Writing & Storytelling

Skip Annoying Buzzwords; Choose Clarity and Meaning Instead

Business buzzwords can ease communication or confuse and alienate people. As NPR reports, corporate jargon sounds trite and rings hollow. Peter Sokolowski, editor-at-large at Merriam-Webster, says jargon loses its meaning and becomes a “signifier for something else, which is language that isn’t very direct [or] emotionally honest.”

Rather than default to fashionable phrases, “more intelligent communicators will find other and more direct ways to say the same thing,” Sokolowski said.

In a recent survey by language-learning platform Preply, more than 1 in 5 people say they dislike corporate buzzwords. However, 2 in 5 say they hear those expressions at least once a day, while 7 in 10 admit to using business jargon themselves.

According to the survey respondents, commonly used corporate buzz-phrases include “win-win,” “culture” (as in company culture), “circle back,” “it’s on my radar,” “on the same page,” “bring to the table” and “new normal.”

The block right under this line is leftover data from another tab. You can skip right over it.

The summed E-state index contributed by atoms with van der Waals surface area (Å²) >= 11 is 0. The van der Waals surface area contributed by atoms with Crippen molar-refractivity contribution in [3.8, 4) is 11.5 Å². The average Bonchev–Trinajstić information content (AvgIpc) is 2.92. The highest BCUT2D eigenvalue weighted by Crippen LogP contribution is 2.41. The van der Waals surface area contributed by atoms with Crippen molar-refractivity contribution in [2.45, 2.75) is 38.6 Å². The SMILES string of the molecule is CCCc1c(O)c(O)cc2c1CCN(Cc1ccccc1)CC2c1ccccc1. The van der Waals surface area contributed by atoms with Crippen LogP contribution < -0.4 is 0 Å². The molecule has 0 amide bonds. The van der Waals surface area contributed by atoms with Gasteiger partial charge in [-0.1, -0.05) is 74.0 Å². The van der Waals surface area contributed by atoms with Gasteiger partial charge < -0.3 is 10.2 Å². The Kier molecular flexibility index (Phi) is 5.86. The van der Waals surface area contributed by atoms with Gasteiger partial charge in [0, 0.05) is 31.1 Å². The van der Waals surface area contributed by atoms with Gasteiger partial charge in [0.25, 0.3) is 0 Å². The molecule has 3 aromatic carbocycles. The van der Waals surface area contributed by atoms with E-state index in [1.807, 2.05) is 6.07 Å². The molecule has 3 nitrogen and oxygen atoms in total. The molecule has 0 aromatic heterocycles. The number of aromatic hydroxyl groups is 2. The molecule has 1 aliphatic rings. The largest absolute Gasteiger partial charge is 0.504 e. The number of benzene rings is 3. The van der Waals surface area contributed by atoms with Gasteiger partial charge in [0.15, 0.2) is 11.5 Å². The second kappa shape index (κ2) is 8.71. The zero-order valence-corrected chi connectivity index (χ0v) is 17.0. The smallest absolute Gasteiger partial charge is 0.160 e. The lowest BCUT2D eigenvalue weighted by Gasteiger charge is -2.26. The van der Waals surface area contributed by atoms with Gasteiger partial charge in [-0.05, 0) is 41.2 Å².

“New normal” was found to be most annoying, followed by “culture” and “circle back.” Other irritating cliches included “give 110%,” “move the needle” and “think outside the box.”

According to a June report commissioned by LinkedIn and the learning app Duolingo, rather than help people communicate, jargon can make it harder to navigate the workplace. Forty percent of respondents say they’ve had a misunderstanding or made a mistake at work because they didn’t know the meaning of jargon or used it incorrectly. And 61% believe that workers who possess a better understanding of workplace jargon are more likely to receive promotions and raises.

Sokolowski says English speakers in particular appreciate rhetoric that’s short, direct and meaningful. He advises communicators to speak clearly, use words according to their conventional definitions, “and think of the sort of short words that convey emotion and deep meaning.”

[Illustration credit: nuthawut]

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1 Comment

  • Thank you for the reminder that as public relations practitioners, we should strive for clear and meaningful communication with our colleagues and publics. Using language that everyone can relate to can lead to a more productive workplace and/or campaign.

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